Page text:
How to raise strong women: Guest post

“I challenge assumptions about women. I do make some people uncomfortable, which I’m well aware of, but that’s just part of coming to grips with what I believe is still one of the most important pieces of unfinished business in human history—empowering women to be able to stand up for themselves.”

-Hillary Clinton

How to raise strong women and independent girls with confidence. Ten Thousand Hour Mama

A few months ago, a woman lost the presidential election. We all know who this woman is and we’re all well aware of what a grand disappointment and sorrow her losing has brought upon millions of Americans, both locals and expats. This is yet another reason why we need to raise strong women.

We’ve all trusted a change was about to happen; we thought for a second our daughters will have someone other than us, their mothers, to learn from. We hoped a woman was going to be heard.

Winning the election would have been more than just a democracy refreshed; it would’ve been a beacon of hope for all the young women out there, all the brilliant, ambitious, yet to be accomplished young girls who are at the beginning (or at the peak) of their professional lives. This was supposed to be a change, a milestone so grand that everything would’ve gotten a different flavor.

In her emotional post-election speech, Hillary spoke about many things, addressing one aspect in particular: “…and to all of the little girls who are watching this, never doubt that you are valuable and powerful and deserving of every chance and opportunity in the world to pursue and achieve your own dreams.” Thank you.

With a bitter taste in our mouths but refusing to surrender, we will raise strong women. With us as their teachers, our daughters will learn (and understand) the following: Read more

Ignore your phone, give water

A handful of women stepped into an ankle-deep pond. They bent at the waist to dip metal tubs into the water. They made shallow passes with the containers, trying to avoid the worst of the sediment.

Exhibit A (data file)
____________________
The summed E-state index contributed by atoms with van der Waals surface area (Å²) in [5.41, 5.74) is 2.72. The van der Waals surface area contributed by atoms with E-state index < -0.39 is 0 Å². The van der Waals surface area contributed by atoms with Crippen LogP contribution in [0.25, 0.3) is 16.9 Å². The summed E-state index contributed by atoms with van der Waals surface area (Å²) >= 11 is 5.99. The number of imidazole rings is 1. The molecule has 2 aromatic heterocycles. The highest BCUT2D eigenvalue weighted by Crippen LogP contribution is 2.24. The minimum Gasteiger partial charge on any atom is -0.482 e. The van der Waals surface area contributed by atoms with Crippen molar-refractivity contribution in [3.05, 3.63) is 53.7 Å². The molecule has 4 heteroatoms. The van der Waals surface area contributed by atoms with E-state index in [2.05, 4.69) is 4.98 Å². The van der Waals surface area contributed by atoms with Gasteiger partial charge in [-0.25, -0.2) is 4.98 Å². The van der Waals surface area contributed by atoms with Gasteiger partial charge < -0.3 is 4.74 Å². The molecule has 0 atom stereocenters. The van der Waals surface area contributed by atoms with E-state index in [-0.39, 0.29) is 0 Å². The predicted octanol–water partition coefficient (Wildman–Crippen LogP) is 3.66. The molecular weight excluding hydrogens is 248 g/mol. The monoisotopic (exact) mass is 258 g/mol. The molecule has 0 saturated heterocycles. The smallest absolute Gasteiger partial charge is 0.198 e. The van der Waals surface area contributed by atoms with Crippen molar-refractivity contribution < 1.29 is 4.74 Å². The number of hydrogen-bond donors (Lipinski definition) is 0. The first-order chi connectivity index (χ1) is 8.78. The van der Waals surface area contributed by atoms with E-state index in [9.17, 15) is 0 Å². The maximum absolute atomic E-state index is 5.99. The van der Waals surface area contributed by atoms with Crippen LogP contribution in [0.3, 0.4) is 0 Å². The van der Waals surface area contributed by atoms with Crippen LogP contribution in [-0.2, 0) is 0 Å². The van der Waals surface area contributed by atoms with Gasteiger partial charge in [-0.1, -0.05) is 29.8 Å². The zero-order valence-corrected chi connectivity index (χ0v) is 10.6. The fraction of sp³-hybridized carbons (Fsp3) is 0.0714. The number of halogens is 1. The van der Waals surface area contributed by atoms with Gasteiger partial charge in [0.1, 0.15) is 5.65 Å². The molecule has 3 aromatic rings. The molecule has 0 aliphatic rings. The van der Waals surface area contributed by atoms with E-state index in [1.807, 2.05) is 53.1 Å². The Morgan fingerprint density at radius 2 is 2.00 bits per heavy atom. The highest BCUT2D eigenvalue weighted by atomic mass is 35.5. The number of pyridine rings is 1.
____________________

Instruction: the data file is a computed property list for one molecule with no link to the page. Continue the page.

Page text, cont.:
They were collecting water to drink, cook and bathe with from the only free source within walking distance. The pond, though, was close to drying up during the lull before the rainy season, and sometimes the women got sick from drinking the untreated water.

Women near Gushegu, Ghana collect water from a pond thirty minutes away from their camp. Credit: Catherine Ryan Gregory
Women near Gushegu, Ghana collect water from a pond thirty minutes away from their camp. Credit: Catherine Ryan Gregory

I walked back to their camp with these women in Ghana as they balanced the metal containers—heavy enough that I’d have trouble lifting them, let alone setting them on my head. They didn’t complain; they at least had something to drink.

Women in Northern Ghana carry the responsibility of fetching water for household chores. Credit: Catherine Ryan Gregory
Women in Northern Ghana carry the responsibility of fetching water for household chores. Credit: Catherine Ryan Gregory

A pump with much cleaner water was several hundred yards away, but a man stood guard to collect money from anyone who used it. These women had no money, so they made do with the silty pond.

Many of us in the Global North take water for granted. We don’t think of our good fortune when we take a sip, wash the dishes or flush the toilet. Yet 768 million people worldwide don’t have access to safe and clean water, according to UNICEF.

UNICEF is now running a program to help bring clean water to more people in need through its Tap Project. And we can help—by giving up something that is a luxury, we can provide a life-giving necessity.

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